While not denying that education is very important, would also suggest there are many successful folks in the Ville (and elsewhere) who have not ‘gradiated from college’

  4. The Urbanophile says:

    Boosting the number of people with degrees and improving educational attainment generally is a big part of the Greater Louisville Project’s agenda.

    I think Louisville has managed to do very well considering this educational levels it has.

    Incidentally, Nashville is 28.3%, Pittsburgh is 27.1%, Dayton is 23.9%, Memphis is 23.7%, and Birmingham is 25.7%, to list some other cities that aren’t setting the world on fire in the education category.

  5. Anonymous says:


    Please correct the GDP Per Job Growth figure of ” 65.% ” for Louisville lest we get another round of “HATING ON THE ‘VILLE” posts decrying your overlooking such a phenomenal growth rate.

    thank you,

    a reader

  6. Anonymous says:

    What does that mean… the ‘ville? Does that refer to Knoxville, Nashville, Louisville, Jacksonville there are lots of ‘villes out there.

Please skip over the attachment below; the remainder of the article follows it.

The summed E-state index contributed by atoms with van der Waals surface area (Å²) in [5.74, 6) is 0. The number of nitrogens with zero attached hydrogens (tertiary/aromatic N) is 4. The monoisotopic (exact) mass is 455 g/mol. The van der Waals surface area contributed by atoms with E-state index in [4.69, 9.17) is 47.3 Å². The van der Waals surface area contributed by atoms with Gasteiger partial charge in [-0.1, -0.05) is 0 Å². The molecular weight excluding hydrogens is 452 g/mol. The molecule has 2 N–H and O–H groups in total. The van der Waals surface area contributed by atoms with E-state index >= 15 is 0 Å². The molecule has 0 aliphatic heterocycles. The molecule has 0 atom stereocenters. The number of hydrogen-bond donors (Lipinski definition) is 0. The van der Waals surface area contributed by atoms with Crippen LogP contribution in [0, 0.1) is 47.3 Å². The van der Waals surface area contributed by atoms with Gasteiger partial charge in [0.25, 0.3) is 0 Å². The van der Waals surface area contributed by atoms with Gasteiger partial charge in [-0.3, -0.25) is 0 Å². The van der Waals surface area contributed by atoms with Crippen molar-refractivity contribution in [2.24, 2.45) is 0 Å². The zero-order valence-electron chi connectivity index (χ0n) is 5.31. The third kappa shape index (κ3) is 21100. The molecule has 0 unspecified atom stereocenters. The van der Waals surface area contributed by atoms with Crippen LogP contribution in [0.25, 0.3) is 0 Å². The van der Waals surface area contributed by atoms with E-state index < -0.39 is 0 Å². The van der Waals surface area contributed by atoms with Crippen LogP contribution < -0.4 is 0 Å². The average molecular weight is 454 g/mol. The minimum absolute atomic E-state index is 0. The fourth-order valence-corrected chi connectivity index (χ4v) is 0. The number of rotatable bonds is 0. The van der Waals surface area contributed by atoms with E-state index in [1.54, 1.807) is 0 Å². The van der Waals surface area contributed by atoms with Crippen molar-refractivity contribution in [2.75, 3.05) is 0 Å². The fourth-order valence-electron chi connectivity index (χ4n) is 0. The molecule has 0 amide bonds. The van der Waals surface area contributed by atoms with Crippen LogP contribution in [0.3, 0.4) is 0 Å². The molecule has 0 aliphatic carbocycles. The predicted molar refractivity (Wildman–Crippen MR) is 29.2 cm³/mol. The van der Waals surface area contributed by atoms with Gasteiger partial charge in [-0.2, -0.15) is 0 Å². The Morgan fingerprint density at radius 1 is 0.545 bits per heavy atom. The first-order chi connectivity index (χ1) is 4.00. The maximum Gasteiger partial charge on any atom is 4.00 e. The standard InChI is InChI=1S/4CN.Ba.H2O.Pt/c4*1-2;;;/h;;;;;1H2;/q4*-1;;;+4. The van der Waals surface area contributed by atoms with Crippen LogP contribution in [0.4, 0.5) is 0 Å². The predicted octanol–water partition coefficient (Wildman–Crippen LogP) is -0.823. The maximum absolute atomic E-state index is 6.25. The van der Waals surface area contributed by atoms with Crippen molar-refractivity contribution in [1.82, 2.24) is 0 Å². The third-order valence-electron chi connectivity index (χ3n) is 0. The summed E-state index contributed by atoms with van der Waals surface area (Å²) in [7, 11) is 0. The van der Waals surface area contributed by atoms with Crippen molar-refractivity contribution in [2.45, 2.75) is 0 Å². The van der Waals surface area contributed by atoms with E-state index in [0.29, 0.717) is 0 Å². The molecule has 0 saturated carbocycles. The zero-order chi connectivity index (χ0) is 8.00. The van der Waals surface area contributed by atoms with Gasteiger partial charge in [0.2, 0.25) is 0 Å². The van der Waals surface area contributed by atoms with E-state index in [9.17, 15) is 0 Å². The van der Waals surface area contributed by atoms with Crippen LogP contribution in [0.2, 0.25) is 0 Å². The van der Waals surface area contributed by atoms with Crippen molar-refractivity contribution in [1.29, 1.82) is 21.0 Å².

I think something they should come up something more unique.

    Anyway, I think you are a brave person to show facts to people in the ‘ville. They don’t respond very well to things like that.

  7. Da ville says:

    Anon 2:11

    Have you ever watched NCAA basketball or football? The ‘Ville moniker is used by the announcers (who are not from the ‘Ville) in addition to folks from the ‘Ville.

    As far as other ‘Ville’s’…Nashville is NashVegas; Knoxville is K-Town or RockyTop and Jacksonville is know as JAX among other things.

    Maybe you are not a sports fan? Maybe you like American Idol…if so, travel to the ‘Ville in July and Sep to audition. It is the closest audition stop for anyone in the region. Churchill Downs is the venue for Paula, Randy & Simon.

  8. dillyberto says:

    As all things are in flux and somehow related, I would be interested to know the sports related information at the time of the study.

    Indy wins the Super Bowl. Cardincals in the World Series. How does this influence the productivity?

    Of course, I am influenced to ponder this by U2’s World Cup commercial about no productivity during the Cup.